Cell Phone Search Requires A Warrant, Supreme Court Rules

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In a unanimous decision, the Supreme Court ruled this morning that police need warrants to search cellphones of people they arrest.

Before this ruling, police can search a person under arrest and take any physical items within reach for evidence and to find weapons. With this ruling, police can examine a phone to make sure it will not be used as a weapon and USA Today reports that once the phone is secured, data can “endanger no one” and the person arrested cannot delete incriminating data.

In April, the Supreme Court looked at two cases, one involving a flip phone and the other a smartphone.

David L. Riley was arrested in San Diego in 2009 for having an expired auto registration. The police who pulled him over found loaded guns in his car and searched his smartphone, ultimately finding evidence linking him to a street gang and a shooting. Riley was convicted of attempted murder and was sentenced to prison. But the California appeals court said the search did not require a warrant.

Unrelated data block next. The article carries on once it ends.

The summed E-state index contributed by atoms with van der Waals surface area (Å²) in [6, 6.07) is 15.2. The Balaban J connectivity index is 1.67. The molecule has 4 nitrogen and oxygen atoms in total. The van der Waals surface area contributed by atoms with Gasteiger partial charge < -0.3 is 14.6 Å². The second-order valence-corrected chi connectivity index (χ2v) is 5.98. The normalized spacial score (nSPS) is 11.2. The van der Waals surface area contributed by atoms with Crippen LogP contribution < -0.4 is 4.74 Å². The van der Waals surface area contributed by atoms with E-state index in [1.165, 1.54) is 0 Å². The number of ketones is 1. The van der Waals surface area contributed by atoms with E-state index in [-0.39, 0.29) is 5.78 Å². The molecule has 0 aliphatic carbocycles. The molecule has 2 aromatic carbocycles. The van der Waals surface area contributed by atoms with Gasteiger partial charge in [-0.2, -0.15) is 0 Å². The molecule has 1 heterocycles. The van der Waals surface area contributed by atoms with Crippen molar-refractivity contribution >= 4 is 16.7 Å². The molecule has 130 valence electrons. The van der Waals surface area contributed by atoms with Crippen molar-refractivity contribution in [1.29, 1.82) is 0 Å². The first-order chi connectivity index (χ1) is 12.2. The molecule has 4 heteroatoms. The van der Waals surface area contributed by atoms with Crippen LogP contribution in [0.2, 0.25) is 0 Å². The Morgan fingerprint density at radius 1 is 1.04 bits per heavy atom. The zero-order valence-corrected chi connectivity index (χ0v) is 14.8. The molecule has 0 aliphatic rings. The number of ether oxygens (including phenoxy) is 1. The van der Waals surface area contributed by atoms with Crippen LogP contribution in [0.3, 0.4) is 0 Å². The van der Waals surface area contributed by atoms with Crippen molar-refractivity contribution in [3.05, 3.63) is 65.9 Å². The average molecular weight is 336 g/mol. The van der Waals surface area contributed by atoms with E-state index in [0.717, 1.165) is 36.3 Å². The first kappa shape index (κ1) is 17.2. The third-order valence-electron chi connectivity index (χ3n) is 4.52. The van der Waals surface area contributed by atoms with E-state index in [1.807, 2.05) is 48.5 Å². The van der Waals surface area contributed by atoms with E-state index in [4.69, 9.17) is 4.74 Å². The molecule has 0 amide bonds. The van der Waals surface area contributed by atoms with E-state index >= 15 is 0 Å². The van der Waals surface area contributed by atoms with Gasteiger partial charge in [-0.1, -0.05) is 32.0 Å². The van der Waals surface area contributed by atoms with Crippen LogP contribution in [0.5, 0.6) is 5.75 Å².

In the case of the flip phone, Brima Wurie was arrested in Boston in 2007. The New York Times reports the federal appeals court in Boston threw out the evidence found on his phone.

“The fact that technology now allows an individual to carry such information in his hand does not make the information any less worthy of the protection for which the Founders fought,” Chief Justice John G. Roberts Jr. wrote for the unanimous court.